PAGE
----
Chaplain Goetz Remembered by Colleagues
His soldiers say the chaplain died doing what he loved — talking to them, praying with them, helping counsel them through long days and nights of fear and dread. He had been carrying CDs for them to record personal messages to their families.
“Chaplains don’t sit around the big bases waiting for soldiers to come to them,” said Chaplain Carleton Birch, a lieutenant colonel with the Office of the Chief of Chaplains. “They go out to where the soldiers are.”
Staff Sgt. Randall Rowlands recalled asking the chaplain how soldiers could justify killing the enemy when the Bible says they should not kill. Goetz spent parts of the next two days discussing the issue. He believed in self-defense but also in praying for his enemies, his wife said.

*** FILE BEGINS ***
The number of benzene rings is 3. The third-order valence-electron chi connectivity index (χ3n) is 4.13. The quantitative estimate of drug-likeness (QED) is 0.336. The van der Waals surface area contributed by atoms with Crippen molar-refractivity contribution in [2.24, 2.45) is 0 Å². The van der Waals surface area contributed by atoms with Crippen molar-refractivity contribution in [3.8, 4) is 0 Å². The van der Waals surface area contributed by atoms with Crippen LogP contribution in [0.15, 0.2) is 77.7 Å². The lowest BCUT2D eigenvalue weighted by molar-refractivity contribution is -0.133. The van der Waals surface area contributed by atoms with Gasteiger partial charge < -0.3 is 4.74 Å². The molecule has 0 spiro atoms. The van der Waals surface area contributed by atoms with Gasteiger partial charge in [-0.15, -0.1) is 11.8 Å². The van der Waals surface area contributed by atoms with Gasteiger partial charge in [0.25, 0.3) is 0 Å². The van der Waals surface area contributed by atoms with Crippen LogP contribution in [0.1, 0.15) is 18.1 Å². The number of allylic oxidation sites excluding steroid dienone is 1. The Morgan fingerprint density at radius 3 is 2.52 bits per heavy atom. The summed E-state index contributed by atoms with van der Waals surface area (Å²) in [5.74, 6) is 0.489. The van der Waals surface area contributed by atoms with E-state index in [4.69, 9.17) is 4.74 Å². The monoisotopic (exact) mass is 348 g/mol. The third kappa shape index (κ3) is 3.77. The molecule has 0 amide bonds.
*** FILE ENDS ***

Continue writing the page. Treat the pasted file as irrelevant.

Pastor [Jason] Parker said his friend and fellow minister embodied the chaplain’s creed: Pro Deo et Patria, for God and Country.
As noted here already, the traditional Soldier’s cross had to be altered for the first time in decades:
For the first time since the Vietnam War, the military had to adjust its memorial service when it was time to pay last respects to Goetz. Soldiers killed in battle are honored by placing their helmets, dog tags and boots next to their rifles, but chaplains are unarmed.
For Chaplain Goetz, a wooden cross took the place of the weapon.
As noted at the Army Chaplaincy blog.